Make an appointment with your GP and ask for a referral to get the ball rolling with a dx.

letdownandhangingaround Wed 05-Mar-14 10:40:19

Thank you

I have made an appointment for friday morning to meet with the HT/SENCO. It's probably best I couldn't get to meet with him sooner, as this gives me longer to gather information to come back at him with and also, to calm down. If I saw him today, I think I would be very emotional and that's just not going to get us anywhere.

I actually went to my GP a couple of weeks a go to discuss a referral and she said that she needed to speak to DD first, which I didn't think was the case. I didn't take her because I don't want her being bombarded by questions and being made to feel different. She's already starting to notice that she's a little different I think and also, I did actually hear that it was necessary for your DC to attend the appointment, in order to be referred. Maybe it just depends on which GP you see. She herself, actually told me that I would probably find a diagnosis unhelpful, as she wouldn't get the funds as she would have done a few years a go.

Bilberry, that's a great tip about sending an email listing the plan of action which was agreed by both of us and asking them to confirm it. I fully expect that he will come back and say that he didn't say there was money in the pot, should she need it, which will severely piss me off, but it wasn't a meeting which was minuted or anything. It was just me and my ex, him and the TA. It was very informal, but it was initially considered an IEP meeting. This is where I'm confused. So who actually get's an IEP then? DD's teacher told me last night that if DD couldn't speak, for example, then she'd get the help, but because she can communicate, she won't. This sounds like bollocks to me, but at the time, I was just so shocked and angry at what I was hearing, I kind of went numb, so I didn't really know what to say. It was only when I drove home that I broke down and I realised just how much irrevocable damage could have been done.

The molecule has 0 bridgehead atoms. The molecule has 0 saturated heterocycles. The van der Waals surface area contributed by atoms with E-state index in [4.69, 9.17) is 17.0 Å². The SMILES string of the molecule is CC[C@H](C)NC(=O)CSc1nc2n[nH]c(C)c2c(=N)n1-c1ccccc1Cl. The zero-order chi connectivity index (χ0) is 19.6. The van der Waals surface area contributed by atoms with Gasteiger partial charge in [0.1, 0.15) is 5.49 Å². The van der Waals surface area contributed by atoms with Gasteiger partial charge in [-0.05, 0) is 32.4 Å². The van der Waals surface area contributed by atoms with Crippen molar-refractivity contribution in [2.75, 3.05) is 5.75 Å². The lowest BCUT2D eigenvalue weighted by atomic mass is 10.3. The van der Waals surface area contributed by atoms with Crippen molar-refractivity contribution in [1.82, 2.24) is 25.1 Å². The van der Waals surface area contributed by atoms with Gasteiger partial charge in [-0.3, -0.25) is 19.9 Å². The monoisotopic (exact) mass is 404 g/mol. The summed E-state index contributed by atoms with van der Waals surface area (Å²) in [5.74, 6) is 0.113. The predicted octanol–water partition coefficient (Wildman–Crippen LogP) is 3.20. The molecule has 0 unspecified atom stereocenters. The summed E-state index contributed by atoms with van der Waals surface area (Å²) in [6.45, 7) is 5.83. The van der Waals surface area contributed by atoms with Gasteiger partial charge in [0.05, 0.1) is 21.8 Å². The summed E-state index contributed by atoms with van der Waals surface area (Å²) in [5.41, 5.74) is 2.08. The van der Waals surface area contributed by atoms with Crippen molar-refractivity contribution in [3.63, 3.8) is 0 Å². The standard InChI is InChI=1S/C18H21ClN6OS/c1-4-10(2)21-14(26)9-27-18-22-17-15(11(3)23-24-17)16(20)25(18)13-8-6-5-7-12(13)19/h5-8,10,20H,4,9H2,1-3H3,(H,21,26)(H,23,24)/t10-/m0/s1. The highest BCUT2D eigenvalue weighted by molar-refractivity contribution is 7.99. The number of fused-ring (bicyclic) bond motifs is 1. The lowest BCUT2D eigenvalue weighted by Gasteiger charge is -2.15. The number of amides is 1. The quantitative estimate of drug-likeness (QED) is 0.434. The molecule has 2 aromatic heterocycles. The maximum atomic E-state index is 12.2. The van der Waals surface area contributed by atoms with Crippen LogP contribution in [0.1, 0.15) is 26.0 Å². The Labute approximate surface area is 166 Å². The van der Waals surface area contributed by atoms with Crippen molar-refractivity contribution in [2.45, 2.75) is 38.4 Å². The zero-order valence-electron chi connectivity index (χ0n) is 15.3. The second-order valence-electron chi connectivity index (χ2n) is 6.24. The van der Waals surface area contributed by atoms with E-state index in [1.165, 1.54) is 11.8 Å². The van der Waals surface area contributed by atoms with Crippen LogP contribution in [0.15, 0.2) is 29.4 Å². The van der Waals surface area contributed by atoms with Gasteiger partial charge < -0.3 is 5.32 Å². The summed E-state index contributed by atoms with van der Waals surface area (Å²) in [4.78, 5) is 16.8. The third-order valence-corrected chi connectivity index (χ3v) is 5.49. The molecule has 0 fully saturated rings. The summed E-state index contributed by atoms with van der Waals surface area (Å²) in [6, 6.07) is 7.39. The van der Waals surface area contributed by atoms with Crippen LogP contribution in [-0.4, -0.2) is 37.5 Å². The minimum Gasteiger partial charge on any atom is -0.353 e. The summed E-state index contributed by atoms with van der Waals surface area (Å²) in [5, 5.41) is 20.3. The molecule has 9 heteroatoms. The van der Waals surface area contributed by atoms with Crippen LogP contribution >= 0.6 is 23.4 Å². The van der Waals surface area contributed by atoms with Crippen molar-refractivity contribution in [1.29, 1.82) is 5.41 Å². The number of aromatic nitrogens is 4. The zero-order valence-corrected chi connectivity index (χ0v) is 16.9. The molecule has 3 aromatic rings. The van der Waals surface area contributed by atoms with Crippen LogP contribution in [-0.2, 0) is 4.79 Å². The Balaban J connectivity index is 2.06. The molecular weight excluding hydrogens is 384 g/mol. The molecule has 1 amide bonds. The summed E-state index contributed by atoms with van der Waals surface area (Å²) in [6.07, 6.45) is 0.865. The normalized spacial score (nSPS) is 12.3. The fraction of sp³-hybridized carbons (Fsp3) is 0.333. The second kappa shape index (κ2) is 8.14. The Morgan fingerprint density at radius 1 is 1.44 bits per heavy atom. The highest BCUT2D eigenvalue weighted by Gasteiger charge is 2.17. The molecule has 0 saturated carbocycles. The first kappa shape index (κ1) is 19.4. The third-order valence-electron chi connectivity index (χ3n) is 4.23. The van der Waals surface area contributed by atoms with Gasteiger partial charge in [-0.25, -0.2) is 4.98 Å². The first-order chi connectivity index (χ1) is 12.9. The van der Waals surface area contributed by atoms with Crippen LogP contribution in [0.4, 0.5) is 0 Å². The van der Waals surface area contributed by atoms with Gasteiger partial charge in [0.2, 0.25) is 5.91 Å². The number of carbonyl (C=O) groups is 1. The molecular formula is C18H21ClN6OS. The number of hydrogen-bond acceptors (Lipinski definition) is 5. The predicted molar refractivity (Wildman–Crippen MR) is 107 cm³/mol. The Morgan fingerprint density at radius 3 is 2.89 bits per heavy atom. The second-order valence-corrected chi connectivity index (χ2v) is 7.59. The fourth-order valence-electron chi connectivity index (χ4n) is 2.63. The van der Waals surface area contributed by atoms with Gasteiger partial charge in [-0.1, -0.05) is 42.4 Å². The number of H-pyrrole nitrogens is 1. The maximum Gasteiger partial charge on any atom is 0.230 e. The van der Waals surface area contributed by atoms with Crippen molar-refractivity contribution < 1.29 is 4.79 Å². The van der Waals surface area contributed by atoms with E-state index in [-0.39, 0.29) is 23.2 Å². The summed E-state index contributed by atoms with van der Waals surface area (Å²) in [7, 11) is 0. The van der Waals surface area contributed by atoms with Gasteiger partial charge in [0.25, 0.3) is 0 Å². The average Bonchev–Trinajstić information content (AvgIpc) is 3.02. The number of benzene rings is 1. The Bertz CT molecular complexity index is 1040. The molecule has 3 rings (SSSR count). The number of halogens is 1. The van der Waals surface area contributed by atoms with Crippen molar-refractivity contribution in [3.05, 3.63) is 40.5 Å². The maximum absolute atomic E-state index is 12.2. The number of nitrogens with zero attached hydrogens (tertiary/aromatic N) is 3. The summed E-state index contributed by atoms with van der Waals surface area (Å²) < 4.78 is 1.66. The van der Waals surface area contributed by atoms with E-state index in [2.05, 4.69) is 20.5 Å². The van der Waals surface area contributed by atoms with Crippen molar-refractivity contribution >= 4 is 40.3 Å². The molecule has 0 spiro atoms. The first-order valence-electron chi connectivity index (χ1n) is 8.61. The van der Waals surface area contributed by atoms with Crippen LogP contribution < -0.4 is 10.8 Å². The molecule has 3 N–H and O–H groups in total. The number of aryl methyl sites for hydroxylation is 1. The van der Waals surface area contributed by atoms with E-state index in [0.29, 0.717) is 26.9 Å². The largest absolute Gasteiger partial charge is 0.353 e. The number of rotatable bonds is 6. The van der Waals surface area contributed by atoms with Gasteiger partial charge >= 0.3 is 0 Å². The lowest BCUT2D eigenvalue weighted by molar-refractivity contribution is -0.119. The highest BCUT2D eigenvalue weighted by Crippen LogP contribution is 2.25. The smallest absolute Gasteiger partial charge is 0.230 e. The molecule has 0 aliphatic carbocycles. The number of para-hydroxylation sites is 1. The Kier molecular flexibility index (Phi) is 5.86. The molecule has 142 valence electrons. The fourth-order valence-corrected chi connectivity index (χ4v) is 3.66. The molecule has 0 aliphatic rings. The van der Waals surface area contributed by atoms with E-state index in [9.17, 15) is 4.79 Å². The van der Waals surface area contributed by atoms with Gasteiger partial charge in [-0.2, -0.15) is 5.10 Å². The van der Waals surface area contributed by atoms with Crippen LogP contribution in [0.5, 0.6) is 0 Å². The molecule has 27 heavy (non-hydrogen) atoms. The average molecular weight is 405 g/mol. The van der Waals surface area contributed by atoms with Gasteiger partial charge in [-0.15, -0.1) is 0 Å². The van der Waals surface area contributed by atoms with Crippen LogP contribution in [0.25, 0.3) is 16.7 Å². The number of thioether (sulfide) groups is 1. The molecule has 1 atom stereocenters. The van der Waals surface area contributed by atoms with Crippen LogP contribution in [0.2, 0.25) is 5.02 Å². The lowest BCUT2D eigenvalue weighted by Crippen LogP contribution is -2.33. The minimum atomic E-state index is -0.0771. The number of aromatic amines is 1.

The thing is, putting all the social stuff aside, DD does much better work at home, with just a little push, than she does at school. I was reading some of her work and it had the most ridiculous comments. I get the impression that they're just given the work and expected to do it, with no help. The comments were written in a way an adult would understand, not a 7 year old. They were obviously meant to be read by DD, but she wouldn't have understood and that's not because of her issues, that's because she's 7!

I just remembered, at the last parents evening 2 months a go, I asked about her social skills etc and the teacher said this "I have several children in this class alone who I believe have problems and your DD is definitely not one of them. She's just a little behind with her numeracy and sometimes finds it hard to control her emotions, but not so much that it concerns me" 2 months later "She's like a year 1, not a year 2. She's showing lots of autistic traits" angry So just a slight change then.

moosemama Wed 05-Mar-14 12:42:25

You have every right to be furious, this school have fundamentally and inexcusably failed in their responsibility towards your dd. They sound worse than hopeless.

You are going to have to take charge and drive the process of getting her assessed and supported and just ignore anyone who tells you she won't get x, y or z or there's no funding and plough on.

Re your GP. Ours saw dh and I alone first, then invited ds to another appointment 'for a quick health check' where she observed his behaviour and how he responded to her etc, but didn't ask him any difficult questions or let him know why he was really there. He was roughly the same age as your dd at the time. Be firm and insist on a referral whether or not your GP thinks it's a good idea or bangs on about funding - he isn't a specialist and will most probably know very little about ASD, definitely not enough to make an assessment of whether your dd has it or not. You are entitled to request a referral to see a specialist based on concerns that you hold yourself and now you have concerns of other so-called professionals to back that up.

With the school Claw and Bilberry have already given excellent advice. Document everything, confirm every conversation, meeting and phone-call by either email or letter and ask for written responses. Even if they don't do it, that will be evidence later on of the school's unwillingness to work with you. You need to create a paper trail detailing everything that happens.

As Bilberry said, any child who is falling behind should have an IEP and/or additional support and specific targets, regardless of SEN and a school that fails to do that is failing in their responsibilities.

The school is not in a position to decide whether or not your dd would get a statement/funding. They didn't even manage to notice her difficulties, so how on earth they think they're qualified to judge how much support she would be entitled to is baffling. It's the Local Authority that decides whether or not a child gets to be assessed for a Statement and the school will just be asked for some input into the reports.

It would be a good idea to contact your Local Authority to ask about the process for applying for Statutory Assessment for a Statement of SEN.

One problem you may come up against is that, if the school have failed to do anything to support your dd thus far, the LA may tell them to go back and try everything that should have been doing and see how that goes, before reapplying for a statement if it doesn't help. The school will know that, hence them saying she won't get funding. You will have to push the school hard to get them to put support in place for her and evidence every step of the way.